Dreidel: A Yiddish word meaning "turn around." Sevivon: the Hebrew word for the same. The dreidel itself is a four-sided top, with a Hebrew letter on each of the four sides: nun, gimmel, hey, shin for a dreidel spun in the diaspora; nun, gimmel, hey, pei for a sevivon spun in Israel. The letters stand for A Great Miracle Happened There (Nes Gadol Hayah Sham) if you are spinning a top in, say, Asheville, or A Great Miracle Happened Here (Nes Gadol Hayah Poh), if you happen to be enjoying Hanukkah, the holiday when it is customary to play sevivon in Jerusalem, Tel Aviv, Beer Sheba, Haifa or anywhere else in Israel. Even playing a child's game, Jews are reminded where they are or where they are not in the world.
What pleasure we take, my wife, son and I, sitting at our kitchen table during the nights of Hanukkah, each of us with a pile of coins to bet, add to, or lose, taking turns twirling the top's stem between thumb and forefinger, hoping for a great spin. For the moments of the top's turning, we are fairly mesmerized by its graceful spinning, for its defiance of gravity to which, finally, it will succumb. Though we don't say it, I know that each of us feels the slightest pang of sadness as the dreidel, slowing, begins to wobble. But the sadness is tempered by anticipation of what side will be up when the dreidel finally drops to the table. Will we get a gimmel, our fortune increase? Will we get a shin and have to pay into the pot? A little bit of skill, a little bit of luck goes into the game.
Depending on who you hang with or where and when you happen to live (1967 in Jerusalem, 1933 in Berlin, 940 in Cordoba, 2009 in Biltmore Park, Asheville), the eight nights of Hanukkah celebrate either Jewish power, freedom or identity — or all three! The holiday celebrates the victory, in 164 BCE, of a small band of Jewish rebels, led by Judah the Maccabee, over the army of King Antiochus IV Epiphanes of the Seleucid Empire, thus enabling the Jews to rededicate the Temple in Jerusalem and return to the practice of Jewish ritual as commanded by God. If the triumph of the small over the mighty isn't miraculous enough, how about the miracle of the ritually pure oil found in the recaptured Temple, enough to last just one night, that burned for eight crazy nights?
Recently, rabbinic scholars, including Rabbi Irving Greenberg and Rabbi Matthew Kraus, have proposed another meaning for Hanukkah. They argue that the events of Hanukkah had less to do with political tensions between the Jews and the Syrian Greeks in power than it did with tensions at the time within the Jewish community itself over how Jews were responding to the influence of Hellenistic culture. Some Jews assimilated to Hellenism, some absorbed Hellenistic influences and transformed them in ways that enriched Jewish life, some resisted Hellenistic influences. Jewish loyalists, led by the Maccabees, may have been attempting to assert a purist approach to Judaism as the right way for Jews to preserve their unique identities when living among other peoples. Perhaps, ironically, the dreidel game itself represents one way in which Jews have absorbed something from another culture, adapting a German game and layering onto it a Jewish theme. We may have the Maccabbees to thank for restoring, for second Temple Jews, the freedom to return to full practice of Temple Judaism, but we have other Jews, whose approach to Judaism and Jewishness is more porous, to thank for the dreidel game and many other customs and practices that have been part of Judaism and Jewish culture for centuries.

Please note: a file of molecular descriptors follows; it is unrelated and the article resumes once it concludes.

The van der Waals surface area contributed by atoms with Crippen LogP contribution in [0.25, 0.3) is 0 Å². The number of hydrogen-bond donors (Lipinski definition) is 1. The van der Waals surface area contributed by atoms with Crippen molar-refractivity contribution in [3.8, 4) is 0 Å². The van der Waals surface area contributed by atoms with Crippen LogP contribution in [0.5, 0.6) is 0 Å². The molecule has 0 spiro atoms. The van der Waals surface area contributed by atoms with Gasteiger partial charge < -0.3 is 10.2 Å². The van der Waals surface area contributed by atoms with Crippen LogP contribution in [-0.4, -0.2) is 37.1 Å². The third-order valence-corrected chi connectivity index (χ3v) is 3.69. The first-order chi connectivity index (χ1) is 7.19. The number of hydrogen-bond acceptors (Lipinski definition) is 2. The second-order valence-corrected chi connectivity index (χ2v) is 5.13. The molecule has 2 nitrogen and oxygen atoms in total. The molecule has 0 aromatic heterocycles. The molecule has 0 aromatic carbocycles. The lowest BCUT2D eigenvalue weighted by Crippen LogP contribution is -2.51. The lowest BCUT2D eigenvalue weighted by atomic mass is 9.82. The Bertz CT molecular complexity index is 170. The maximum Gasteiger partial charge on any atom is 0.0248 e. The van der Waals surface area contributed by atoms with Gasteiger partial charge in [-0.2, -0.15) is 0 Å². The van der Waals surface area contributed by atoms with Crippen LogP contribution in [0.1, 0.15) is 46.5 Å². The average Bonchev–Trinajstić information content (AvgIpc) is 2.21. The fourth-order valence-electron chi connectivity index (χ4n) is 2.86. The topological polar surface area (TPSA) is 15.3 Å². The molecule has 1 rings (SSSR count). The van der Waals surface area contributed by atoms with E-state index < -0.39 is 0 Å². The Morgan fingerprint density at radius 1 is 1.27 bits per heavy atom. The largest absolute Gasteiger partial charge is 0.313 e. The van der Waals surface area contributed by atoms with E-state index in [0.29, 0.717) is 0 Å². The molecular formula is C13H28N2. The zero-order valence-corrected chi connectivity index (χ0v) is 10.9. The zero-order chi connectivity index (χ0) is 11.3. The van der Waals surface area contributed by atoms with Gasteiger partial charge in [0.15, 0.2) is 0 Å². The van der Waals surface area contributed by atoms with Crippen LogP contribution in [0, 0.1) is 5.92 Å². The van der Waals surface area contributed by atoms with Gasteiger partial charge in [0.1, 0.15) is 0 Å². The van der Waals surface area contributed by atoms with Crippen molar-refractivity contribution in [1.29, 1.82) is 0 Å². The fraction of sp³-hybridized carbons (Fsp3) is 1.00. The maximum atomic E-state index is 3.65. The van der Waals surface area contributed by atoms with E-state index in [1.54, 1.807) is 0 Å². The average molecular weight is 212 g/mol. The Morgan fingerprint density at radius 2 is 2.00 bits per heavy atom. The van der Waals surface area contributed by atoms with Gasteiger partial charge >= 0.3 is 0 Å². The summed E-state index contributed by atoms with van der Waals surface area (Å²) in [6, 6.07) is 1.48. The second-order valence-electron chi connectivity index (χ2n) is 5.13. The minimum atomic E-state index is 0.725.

How we live among others: that's something worth reflecting on whether we're a small minority of Jews in Asheville or Buddhists among Baptists, whites among blacks or blacks among whites, or Democrats among Republicans. As the dreidel spins gracefully, may we turn gracefully to face each other. When we wobble, as we all will, slowing down, may we use what little skill we have to comfort each other as we fall. In simple games that we can enjoy together, may we all be blessed with a little luck, and may sparks of hope illuminate us during this darkest time of the year.
Richard Chess is the author of several books of poetry, including Third Temple (University of Tampa Press). He directs the Center for Jewish Studiesand the Creative Writing Program at UNC Asheville.